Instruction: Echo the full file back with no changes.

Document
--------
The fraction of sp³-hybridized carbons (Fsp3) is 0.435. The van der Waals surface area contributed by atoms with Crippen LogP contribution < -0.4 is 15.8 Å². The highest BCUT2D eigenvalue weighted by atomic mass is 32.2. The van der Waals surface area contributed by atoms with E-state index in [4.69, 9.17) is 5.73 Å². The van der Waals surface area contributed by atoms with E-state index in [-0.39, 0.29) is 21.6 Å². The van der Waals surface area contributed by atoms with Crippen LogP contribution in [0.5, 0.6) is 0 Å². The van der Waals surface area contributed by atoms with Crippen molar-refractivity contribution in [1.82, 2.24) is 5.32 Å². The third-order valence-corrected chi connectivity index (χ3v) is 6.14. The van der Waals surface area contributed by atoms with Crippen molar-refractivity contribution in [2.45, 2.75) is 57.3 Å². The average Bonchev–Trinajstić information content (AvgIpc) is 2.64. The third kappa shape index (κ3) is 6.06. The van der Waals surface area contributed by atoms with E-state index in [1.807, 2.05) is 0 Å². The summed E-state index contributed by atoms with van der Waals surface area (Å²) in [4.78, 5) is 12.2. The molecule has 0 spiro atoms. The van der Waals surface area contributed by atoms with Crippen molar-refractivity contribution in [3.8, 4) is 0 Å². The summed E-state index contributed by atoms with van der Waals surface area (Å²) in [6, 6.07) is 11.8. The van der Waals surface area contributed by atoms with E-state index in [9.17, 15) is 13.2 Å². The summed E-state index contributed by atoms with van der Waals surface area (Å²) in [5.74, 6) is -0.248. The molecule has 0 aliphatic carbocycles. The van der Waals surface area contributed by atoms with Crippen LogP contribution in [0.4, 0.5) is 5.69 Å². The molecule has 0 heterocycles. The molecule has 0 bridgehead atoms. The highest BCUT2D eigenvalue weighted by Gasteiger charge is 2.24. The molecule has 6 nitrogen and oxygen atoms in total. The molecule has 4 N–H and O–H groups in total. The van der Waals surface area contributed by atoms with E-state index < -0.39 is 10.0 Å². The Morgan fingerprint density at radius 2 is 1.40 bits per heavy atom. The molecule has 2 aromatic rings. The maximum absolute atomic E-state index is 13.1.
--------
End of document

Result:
The fraction of sp³-hybridized carbons (Fsp3) is 0.435. The van der Waals surface area contributed by atoms with Crippen LogP contribution < -0.4 is 15.8 Å². The highest BCUT2D eigenvalue weighted by atomic mass is 32.2. The van der Waals surface area contributed by atoms with E-state index in [4.69, 9.17) is 5.73 Å². The van der Waals surface area contributed by atoms with E-state index in [-0.39, 0.29) is 21.6 Å². The van der Waals surface area contributed by atoms with Crippen LogP contribution in [0.5, 0.6) is 0 Å². The van der Waals surface area contributed by atoms with Crippen molar-refractivity contribution in [1.82, 2.24) is 5.32 Å². The third-order valence-corrected chi connectivity index (χ3v) is 6.14. The van der Waals surface area contributed by atoms with Crippen molar-refractivity contribution in [2.45, 2.75) is 57.3 Å². The average Bonchev–Trinajstić information content (AvgIpc) is 2.64. The third kappa shape index (κ3) is 6.06. The van der Waals surface area contributed by atoms with E-state index in [1.807, 2.05) is 0 Å². The summed E-state index contributed by atoms with van der Waals surface area (Å²) in [4.78, 5) is 12.2. The molecule has 0 spiro atoms. The van der Waals surface area contributed by atoms with Crippen molar-refractivity contribution in [3.8, 4) is 0 Å². The summed E-state index contributed by atoms with van der Waals surface area (Å²) in [6, 6.07) is 11.8. The van der Waals surface area contributed by atoms with E-state index in [9.17, 15) is 13.2 Å². The summed E-state index contributed by atoms with van der Waals surface area (Å²) in [5.74, 6) is -0.248. The molecule has 0 aliphatic carbocycles. The van der Waals surface area contributed by atoms with Crippen LogP contribution in [0.4, 0.5) is 5.69 Å². The molecule has 0 heterocycles. The molecule has 0 bridgehead atoms. The highest BCUT2D eigenvalue weighted by Gasteiger charge is 2.24. The molecule has 6 nitrogen and oxygen atoms in total. The molecule has 4 N–H and O–H groups in total. The van der Waals surface area contributed by atoms with E-state index < -0.39 is 10.0 Å². The Morgan fingerprint density at radius 2 is 1.40 bits per heavy atom. The molecule has 2 aromatic rings. The maximum absolute atomic E-state index is 13.1.